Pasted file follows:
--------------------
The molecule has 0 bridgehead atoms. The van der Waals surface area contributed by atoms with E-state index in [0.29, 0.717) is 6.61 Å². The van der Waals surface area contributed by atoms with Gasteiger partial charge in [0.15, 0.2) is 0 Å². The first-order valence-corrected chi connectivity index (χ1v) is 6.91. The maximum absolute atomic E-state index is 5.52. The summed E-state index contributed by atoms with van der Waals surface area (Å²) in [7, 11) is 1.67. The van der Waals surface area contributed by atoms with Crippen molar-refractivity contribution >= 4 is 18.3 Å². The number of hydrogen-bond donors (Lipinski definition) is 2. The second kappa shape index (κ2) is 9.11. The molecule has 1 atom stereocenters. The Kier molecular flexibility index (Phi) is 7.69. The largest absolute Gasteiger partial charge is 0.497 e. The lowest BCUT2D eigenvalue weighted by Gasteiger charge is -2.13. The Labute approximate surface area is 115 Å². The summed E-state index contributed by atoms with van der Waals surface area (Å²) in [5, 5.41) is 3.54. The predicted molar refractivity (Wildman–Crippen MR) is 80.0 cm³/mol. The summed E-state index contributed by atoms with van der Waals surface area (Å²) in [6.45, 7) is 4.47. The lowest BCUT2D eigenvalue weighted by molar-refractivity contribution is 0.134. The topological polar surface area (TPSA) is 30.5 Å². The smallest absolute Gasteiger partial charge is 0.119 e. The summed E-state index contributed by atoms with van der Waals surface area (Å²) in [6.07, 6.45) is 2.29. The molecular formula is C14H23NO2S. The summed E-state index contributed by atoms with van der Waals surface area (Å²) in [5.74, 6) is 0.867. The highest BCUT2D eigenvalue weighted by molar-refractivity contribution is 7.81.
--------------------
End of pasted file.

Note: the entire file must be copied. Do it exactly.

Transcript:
The molecule has 0 bridgehead atoms. The van der Waals surface area contributed by atoms with E-state index in [0.29, 0.717) is 6.61 Å². The van der Waals surface area contributed by atoms with Gasteiger partial charge in [0.15, 0.2) is 0 Å². The first-order valence-corrected chi connectivity index (χ1v) is 6.91. The maximum absolute atomic E-state index is 5.52. The summed E-state index contributed by atoms with van der Waals surface area (Å²) in [7, 11) is 1.67. The van der Waals surface area contributed by atoms with Crippen molar-refractivity contribution >= 4 is 18.3 Å². The number of hydrogen-bond donors (Lipinski definition) is 2. The second kappa shape index (κ2) is 9.11. The molecule has 1 atom stereocenters. The Kier molecular flexibility index (Phi) is 7.69. The largest absolute Gasteiger partial charge is 0.497 e. The lowest BCUT2D eigenvalue weighted by Gasteiger charge is -2.13. The Labute approximate surface area is 115 Å². The summed E-state index contributed by atoms with van der Waals surface area (Å²) in [5, 5.41) is 3.54. The predicted molar refractivity (Wildman–Crippen MR) is 80.0 cm³/mol. The summed E-state index contributed by atoms with van der Waals surface area (Å²) in [6.45, 7) is 4.47. The lowest BCUT2D eigenvalue weighted by molar-refractivity contribution is 0.134. The topological polar surface area (TPSA) is 30.5 Å². The smallest absolute Gasteiger partial charge is 0.119 e. The summed E-state index contributed by atoms with van der Waals surface area (Å²) in [6.07, 6.45) is 2.29. The molecular formula is C14H23NO2S. The summed E-state index contributed by atoms with van der Waals surface area (Å²) in [5.74, 6) is 0.867. The highest BCUT2D eigenvalue weighted by molar-refractivity contribution is 7.81.